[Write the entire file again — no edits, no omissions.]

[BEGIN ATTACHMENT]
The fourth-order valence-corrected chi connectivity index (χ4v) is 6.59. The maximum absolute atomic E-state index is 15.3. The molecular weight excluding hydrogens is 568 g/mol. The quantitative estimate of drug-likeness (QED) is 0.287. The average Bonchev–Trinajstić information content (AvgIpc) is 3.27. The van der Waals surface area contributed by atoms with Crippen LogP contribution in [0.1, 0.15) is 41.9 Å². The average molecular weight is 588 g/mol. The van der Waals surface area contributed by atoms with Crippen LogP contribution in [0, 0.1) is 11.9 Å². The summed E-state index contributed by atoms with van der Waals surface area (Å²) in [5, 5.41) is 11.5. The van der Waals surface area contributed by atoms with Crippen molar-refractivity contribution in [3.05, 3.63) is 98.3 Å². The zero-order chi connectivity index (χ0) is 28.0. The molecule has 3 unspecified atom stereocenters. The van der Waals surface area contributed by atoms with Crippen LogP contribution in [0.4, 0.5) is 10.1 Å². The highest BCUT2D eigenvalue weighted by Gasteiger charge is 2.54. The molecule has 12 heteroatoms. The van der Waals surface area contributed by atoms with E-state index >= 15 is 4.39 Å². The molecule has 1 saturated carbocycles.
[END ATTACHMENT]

The fourth-order valence-corrected chi connectivity index (χ4v) is 6.59. The maximum absolute atomic E-state index is 15.3. The molecular weight excluding hydrogens is 568 g/mol. The quantitative estimate of drug-likeness (QED) is 0.287. The average Bonchev–Trinajstić information content (AvgIpc) is 3.27. The van der Waals surface area contributed by atoms with Crippen LogP contribution in [0.1, 0.15) is 41.9 Å². The average molecular weight is 588 g/mol. The van der Waals surface area contributed by atoms with Crippen LogP contribution in [0, 0.1) is 11.9 Å². The summed E-state index contributed by atoms with van der Waals surface area (Å²) in [5, 5.41) is 11.5. The van der Waals surface area contributed by atoms with Crippen molar-refractivity contribution in [3.05, 3.63) is 98.3 Å². The zero-order chi connectivity index (χ0) is 28.0. The molecule has 3 unspecified atom stereocenters. The van der Waals surface area contributed by atoms with Crippen LogP contribution in [0.4, 0.5) is 10.1 Å². The highest BCUT2D eigenvalue weighted by Gasteiger charge is 2.54. The molecule has 12 heteroatoms. The van der Waals surface area contributed by atoms with E-state index >= 15 is 4.39 Å². The molecule has 1 saturated carbocycles.